In a huge win for climate and electric vehicle advocates in the state, an Administrative Law Judge today issued a ruling recommending the Minnesota Pollution Control Agency (MPCA) move ahead with Clean Cars Minnesota. This clears the last major hurdle to final adoption of Clean Cars Minnesota in the coming months.
Announced in 2019, Clean Cars Minnesota is one of the key climate actions targeted by Governor Tim Walz to reduce climate-change causing and health harming pollution from passenger vehicles while expanding access to electric vehicles (EVs) for Minnesotans. Fresh Energy has long supported these common-sense “clean car standards,” working with a broad coalition of advocates to educate the public on what the standards would mean for Minnesota’s climate goals and consumer choice. During the rulemaking, Fresh Energy submitted rigorous technical comments with its partners and gathered more than 700 comments from supporters across the state.
“From clean air and water to healthier communities to more consumer choice, clean car standards will benefit everyone as Minnesota moves toward a clean energy future,” said Michael Noble, executive director of Fresh Energy. “We applaud the work of Governor Tim Walz and Minnesota Pollution Control Agency Commissioner Laura Bishop in moving this critical policy ahead and look forward to continued partnership with them as the rule is implemented in the coming years.”
With this ruling, Minnesota is set to be the first Clean Cars state in the Midwest. Clean car have already been formally adopted by 14 others states and Washington, D.C., with Virginia on track to become the next state to adopt after its state legislature approved the standards in February 2021.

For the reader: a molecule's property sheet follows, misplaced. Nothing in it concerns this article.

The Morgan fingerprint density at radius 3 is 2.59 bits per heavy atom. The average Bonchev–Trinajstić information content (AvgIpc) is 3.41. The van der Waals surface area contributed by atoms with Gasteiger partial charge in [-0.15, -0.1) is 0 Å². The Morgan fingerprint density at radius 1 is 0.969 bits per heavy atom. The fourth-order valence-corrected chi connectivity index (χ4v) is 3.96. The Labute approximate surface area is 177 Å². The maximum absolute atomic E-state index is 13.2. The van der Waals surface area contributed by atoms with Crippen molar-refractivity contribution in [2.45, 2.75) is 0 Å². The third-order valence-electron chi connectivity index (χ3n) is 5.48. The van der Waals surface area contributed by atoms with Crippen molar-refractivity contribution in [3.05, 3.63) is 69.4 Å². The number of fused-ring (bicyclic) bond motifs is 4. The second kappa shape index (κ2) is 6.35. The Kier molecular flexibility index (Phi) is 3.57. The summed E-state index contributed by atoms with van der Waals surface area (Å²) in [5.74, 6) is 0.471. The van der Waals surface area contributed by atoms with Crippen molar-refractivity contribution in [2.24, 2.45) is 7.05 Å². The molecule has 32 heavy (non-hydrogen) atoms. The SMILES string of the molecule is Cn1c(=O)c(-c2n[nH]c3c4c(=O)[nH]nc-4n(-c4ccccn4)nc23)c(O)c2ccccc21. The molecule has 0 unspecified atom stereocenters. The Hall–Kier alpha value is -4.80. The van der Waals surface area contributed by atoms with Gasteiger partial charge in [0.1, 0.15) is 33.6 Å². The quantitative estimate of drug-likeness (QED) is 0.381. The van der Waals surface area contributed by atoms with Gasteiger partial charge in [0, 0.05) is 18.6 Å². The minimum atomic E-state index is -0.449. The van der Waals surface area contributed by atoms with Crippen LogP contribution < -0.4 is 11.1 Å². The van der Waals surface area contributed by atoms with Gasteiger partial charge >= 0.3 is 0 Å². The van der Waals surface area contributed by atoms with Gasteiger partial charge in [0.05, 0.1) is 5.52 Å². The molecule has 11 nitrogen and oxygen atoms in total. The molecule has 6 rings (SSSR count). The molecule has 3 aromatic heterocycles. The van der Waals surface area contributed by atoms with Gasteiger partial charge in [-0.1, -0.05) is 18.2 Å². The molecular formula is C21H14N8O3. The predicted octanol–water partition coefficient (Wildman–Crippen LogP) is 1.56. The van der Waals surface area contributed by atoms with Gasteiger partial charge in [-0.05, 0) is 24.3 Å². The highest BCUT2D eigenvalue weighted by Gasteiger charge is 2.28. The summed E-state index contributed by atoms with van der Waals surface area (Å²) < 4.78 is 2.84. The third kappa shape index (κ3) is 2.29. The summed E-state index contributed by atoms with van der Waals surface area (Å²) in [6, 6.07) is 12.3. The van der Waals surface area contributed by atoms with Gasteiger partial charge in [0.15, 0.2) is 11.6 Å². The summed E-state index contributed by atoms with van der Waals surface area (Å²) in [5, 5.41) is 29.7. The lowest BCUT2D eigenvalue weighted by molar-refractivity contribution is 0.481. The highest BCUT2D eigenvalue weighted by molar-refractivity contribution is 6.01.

In her summary of the agency’s analysis and advocates’ comments, Judge Palmer-Denig wrote that “[t]he MPCA established it has the statutory authority to adopt the proposed rules, it complied with all procedural requirements of law and rule, and that the proposed rules are needed and reasonable. Therefore, the Administrative Law Judge APPROVES the proposed rules and recommends they be adopted.”
Clean Cars Minnesota rulemaking had the most public engagement of any MPCA rulemaking yet, attracting over 4,000 responses in support of standards that will expand electric vehicle availability in Minnesota and reduce climate and air pollution from all new passenger vehicles. While enforcement will not begin until vehicle model year 2025 (roughly equivalent to calendar year 2024), the standards incentivize “early action” by automakers to send more of their EVs to the state as soon as the rule adoption is finalized this year. This means more choices of EVs sooner for the Minnesotans who want them, and more fuel savings for those who want gasoline-powered cars and trucks.
“Clean Cars Minnesota builds a strong foundation for Minnesota’s broader transportation electrification goals,” said Anjali Bains, senior clean transportation manager at Fresh Energy. “It signals to the rest of the country that Minnesota embraces innovation and is ready for an EV future, and highlights what many Minnesotans already know – that EVs work great here and are welcomed additions to our roads.”
Transportation is the number one source of climate change-causing pollution in both Minnesota and the U.S. Studies show that living with air pollution can lead to higher rates of heart and lung disease, especially among communities of color and under-resourced communities which are exposed to air pollution more so than the state average.
Next steps in the rulemaking are largely procedural, with the MPCA reviewing the judge’s recommendation to incorporate minor changes before sending to Governor Walz for final review and approval. Once MPCA Commissioner Laura Bishop signs the final rule and sends it to the state registrar, clean car standards will be considered formally adopted and Minnesota will officially be the first “Clean Cars” state in the Midwest.